Observations have been made in alfalfa, citrus, and cotton plots
treated with Supracide 2E that show a resurgence of beneficial
arthropod populations associated with pests of those crops. Some of
these observations have been associated with lower use rates (24d).
Approximate Residual Period: 1-3 weeks on plants (1).
V. EMERGENCY AND FIRST AID PROCEDURES
The chemical information provided below has been condensed
from original source documents, primarily from "Recognition and
Management of Pesticide Poisonings", 3rd ed. by Donald P. Morgan,
which have been footnoted. This information has been provided in
this form for your convenience and general guidance only. In
specific cases, further consultation and reference may be required
and is recommended. This information is not intended as a sub-
stitute for a more exhaustive review of the literature nor for the
judgement of a physician or other trained professional.
If poisoning is suspected, do not wait for symptoms to develop.
Contact a physician, the nearest hospital, or the nearest Poison
FREQUENT SYMPTOMS AND SIGNS OF POISONING BY ORGANOPHOSPHATE PESTICIDES
Symptoms of acute poisoning develop during exposure or within 12
hours (usually within four hours) of contact. HEADACHE, DIZZINESS,
WEAKNESS, INCOORDINATION, MUSCLE TWITCHING, TREMOR, NAUSEA, ABDOMINAL
CRAMPS, DIARRHEA, and SWEATING are common early symptoms. Blurred or
dark vision, confusion, tightness in the chest, wheezing, productive
cough, and PULMONARY EDEMA may occur. Incontinence, unconsciousness
and convulsions indicate very severe poisoning. SLOW HEARTBEAT,
salivation, and tearing are common. TOXIC PSYCHOSIS, with manic or
bizarre behavior, has led to misdiagnosis of acute alcoholism. Slowing
of the heartbeat may rarely progress to compete sinus arrest.
RESPIRATORY DEPRESSION may be fatal. Continuing daily absorption of
organophosphate at intermediate dosage may cause an INFLUENZA-LIKE
ILLNESS characterized by weakness, anorexia, and malaise (25).
SKIN CONTACT: Bathe and shampoo victim with soap and water if
there is any chance that skin and hair are contaminated (25).
INGESTION: If victim is alert and respiration is not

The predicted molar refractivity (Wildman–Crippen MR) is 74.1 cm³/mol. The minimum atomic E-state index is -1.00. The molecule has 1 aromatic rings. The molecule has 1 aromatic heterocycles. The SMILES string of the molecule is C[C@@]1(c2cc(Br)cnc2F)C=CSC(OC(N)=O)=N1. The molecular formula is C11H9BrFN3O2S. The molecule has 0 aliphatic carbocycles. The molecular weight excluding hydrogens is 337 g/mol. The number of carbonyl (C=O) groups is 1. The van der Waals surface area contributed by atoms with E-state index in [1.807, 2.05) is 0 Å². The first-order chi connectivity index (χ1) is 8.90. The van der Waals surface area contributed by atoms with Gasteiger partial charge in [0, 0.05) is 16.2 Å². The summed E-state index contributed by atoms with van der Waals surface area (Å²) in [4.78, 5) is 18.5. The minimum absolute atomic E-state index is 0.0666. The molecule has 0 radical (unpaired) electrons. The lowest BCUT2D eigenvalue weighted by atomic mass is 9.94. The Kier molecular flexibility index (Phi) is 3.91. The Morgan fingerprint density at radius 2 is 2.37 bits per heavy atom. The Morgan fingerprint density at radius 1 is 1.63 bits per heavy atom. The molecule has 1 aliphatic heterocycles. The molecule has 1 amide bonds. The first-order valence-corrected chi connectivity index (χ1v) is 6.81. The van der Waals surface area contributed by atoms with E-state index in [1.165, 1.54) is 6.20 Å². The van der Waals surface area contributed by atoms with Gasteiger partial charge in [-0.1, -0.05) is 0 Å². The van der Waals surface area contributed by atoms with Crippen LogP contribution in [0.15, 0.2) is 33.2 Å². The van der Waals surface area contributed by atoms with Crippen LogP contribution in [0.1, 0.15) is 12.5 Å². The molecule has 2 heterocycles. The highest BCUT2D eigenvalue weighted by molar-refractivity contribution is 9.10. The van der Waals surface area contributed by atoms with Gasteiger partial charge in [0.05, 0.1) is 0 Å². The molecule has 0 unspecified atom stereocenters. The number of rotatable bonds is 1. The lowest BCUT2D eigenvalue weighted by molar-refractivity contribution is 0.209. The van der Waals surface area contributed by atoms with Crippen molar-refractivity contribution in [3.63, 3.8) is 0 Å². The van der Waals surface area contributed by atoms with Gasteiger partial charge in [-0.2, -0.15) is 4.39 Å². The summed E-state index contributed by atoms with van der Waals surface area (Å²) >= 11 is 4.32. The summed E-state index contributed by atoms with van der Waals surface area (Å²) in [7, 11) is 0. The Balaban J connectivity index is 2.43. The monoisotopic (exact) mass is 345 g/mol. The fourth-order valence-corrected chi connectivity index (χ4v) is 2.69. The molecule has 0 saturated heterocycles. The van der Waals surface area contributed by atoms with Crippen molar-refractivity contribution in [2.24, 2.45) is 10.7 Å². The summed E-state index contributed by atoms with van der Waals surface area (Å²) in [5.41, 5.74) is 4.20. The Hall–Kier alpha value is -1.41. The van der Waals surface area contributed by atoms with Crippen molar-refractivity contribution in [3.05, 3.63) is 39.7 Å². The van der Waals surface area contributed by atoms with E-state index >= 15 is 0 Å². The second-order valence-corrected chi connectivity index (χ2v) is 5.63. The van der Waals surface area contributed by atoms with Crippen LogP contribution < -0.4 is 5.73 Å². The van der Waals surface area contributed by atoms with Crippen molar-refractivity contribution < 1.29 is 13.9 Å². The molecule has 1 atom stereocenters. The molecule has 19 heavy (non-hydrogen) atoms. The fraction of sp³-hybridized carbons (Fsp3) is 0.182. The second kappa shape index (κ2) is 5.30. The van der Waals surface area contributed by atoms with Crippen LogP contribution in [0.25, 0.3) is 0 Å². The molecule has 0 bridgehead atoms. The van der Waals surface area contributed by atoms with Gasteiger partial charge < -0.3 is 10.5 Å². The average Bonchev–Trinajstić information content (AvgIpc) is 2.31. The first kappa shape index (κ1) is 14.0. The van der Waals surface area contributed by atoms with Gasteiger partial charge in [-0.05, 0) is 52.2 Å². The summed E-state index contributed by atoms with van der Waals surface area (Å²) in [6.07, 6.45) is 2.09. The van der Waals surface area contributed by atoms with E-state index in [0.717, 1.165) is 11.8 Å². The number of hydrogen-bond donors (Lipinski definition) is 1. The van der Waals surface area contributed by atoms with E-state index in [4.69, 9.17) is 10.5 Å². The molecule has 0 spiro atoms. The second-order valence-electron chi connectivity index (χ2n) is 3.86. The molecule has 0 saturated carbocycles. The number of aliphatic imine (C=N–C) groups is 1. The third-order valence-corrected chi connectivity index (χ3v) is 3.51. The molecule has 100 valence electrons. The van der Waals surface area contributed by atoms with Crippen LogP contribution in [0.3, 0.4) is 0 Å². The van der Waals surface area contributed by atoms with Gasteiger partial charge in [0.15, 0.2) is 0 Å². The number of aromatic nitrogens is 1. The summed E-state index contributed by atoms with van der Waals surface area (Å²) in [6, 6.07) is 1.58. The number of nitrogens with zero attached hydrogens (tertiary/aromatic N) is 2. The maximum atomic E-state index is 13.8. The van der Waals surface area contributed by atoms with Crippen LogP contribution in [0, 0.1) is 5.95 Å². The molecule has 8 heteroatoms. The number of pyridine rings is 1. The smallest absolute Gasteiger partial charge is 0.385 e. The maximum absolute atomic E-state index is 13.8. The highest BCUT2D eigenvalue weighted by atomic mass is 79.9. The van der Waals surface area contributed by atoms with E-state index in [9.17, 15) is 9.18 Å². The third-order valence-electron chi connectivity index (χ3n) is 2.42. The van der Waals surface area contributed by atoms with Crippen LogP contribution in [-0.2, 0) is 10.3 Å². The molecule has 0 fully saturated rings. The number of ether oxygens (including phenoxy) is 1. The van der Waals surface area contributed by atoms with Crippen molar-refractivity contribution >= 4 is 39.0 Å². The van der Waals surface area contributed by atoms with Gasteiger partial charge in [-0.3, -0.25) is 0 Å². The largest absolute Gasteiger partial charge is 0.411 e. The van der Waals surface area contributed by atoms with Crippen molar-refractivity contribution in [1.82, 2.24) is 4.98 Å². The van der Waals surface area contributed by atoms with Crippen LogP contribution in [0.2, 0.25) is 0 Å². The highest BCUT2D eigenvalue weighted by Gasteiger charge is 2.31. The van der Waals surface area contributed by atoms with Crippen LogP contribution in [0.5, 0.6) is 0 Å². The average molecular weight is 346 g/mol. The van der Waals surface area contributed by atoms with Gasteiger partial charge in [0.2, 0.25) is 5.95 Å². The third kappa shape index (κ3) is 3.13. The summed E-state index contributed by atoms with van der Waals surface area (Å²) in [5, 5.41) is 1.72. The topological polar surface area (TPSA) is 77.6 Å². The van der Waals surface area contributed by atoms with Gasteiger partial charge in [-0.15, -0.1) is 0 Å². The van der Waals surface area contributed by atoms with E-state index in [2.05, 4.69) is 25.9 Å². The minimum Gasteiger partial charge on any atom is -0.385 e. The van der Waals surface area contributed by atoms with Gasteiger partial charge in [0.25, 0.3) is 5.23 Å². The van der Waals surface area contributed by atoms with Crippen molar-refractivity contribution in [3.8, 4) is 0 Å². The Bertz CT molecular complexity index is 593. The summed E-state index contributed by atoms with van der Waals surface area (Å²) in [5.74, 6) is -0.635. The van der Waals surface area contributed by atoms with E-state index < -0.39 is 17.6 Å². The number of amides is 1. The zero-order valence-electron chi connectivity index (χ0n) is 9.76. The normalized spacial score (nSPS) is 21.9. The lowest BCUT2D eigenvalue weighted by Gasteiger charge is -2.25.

depressed, give Syrup of Ipecac, followed by 1-2 glasses of water to
induce vomiting. Adults (12 years and over): 30 ml; children under 12
years: 15 ml (25).
NOTES TO PHYSICIAN:
Administer ATROPINE SULFATE intravenously, or intramuscularly, if IV
injection is not possible.
In MODERATELY SEVERE poisoning: Adult dosage: 0.4-2.0 mg repeated
every 15 minutes until atropinization is achieved: tachycardia (pulse
of 140 per minute), flushing, dry mouth, dilated pupils. Maintain
atropinization by repeated doses for 2-12 hours or longer depending on
severity of poisoning.
Dosage for children under 12 years: 0.05 mg/kg body weight, repeated
every 15 minutes until atropinization is achieved. Maintain
atropinization with repeated dosage of 0.02-0.05 mg/kg.
SEVERELY POISONED individuals may exhibit remarkable tolerance to
atropine; two or more times the dosages suggested above may be needed.
Administer PRALIDOXIME (Protopam (TM)-Ayerst, 2-PAM) in cases of severe
poisoning in which respiratory depression, muscle weakness and
twitchings are severe.
Adult dosage: 1.0 gm intravenously at no more than 0.5 gm per minute.
Child's dose (under 12 years): 20-50 mg/kg (depending on severity of
poisoning) intravenously, injecting no more than half the total dose
Dosage of pralidoxime may be repeated in 1-2 hours, then at 10-12 hour
intervals if needed. In very severe poisonings, dosage rates may be
VI. FIRE AND EXPLOSION INFORMATION
To be developed.
On tobacco do not apply in mixture with other pesticides (1).
Mixing with alkaline materials may reduce the effectiveness. Compatible
with a number of other pesticides (8a).
VIII. PROTECTIVE MEASURES
STORAGE AND HANDLING: Supracide 2E shelf-life of at least 3-5 years
when stored in a dry place and minimum storage temperatures (above 32 F)
are observed (56).
IX. PROCEDURES FOR SPILLS AND LEAKS
IN CASE OF EMERGENCY, CALL, DAY OR NIGHT
PESTICIDE TEAM SAFETY NETWORK/CHEMTREC
X. LITERATURE CITED
1. Harding, W.C. 1979. Pesticide profiles, part one: insecticides
and miticides. Univ. Maryland, Coop. Ext. Serv. Bull. 267.
8a. Thomson, W. T. 1976. Agricultural chemicals - book 1:
insecticides, acaricides, and ovicides. Revised ed. Thomson
Publ., Indianapolis, IN. 232 pp.
24d. Ciba-Geigy Corporation, Agricultural Division. 1979. Technical
bulletin: Supracide insecticide. Greensboro, NC.
25. Morgan, D.P. 1982. Recognition and management of pesticide
poisonings, 3rd ed. U.S. Environmental Protection Agency,
Washington, DC. 120 pp.
56. Farm Chemicals Handbook, 70th ed. 1984. R. T. Meister, G. L.
Berg, C. Sine, S. Meister, and J. Poplyk, eds. Meister
Publishing Co., Willoughby, OH.
62. The Pesticide Manual: A World Compendium, 7th ed. 1983. C.R.
Worthing, ed. The British Crop Protection Council, Croydon,
England. 695 pp.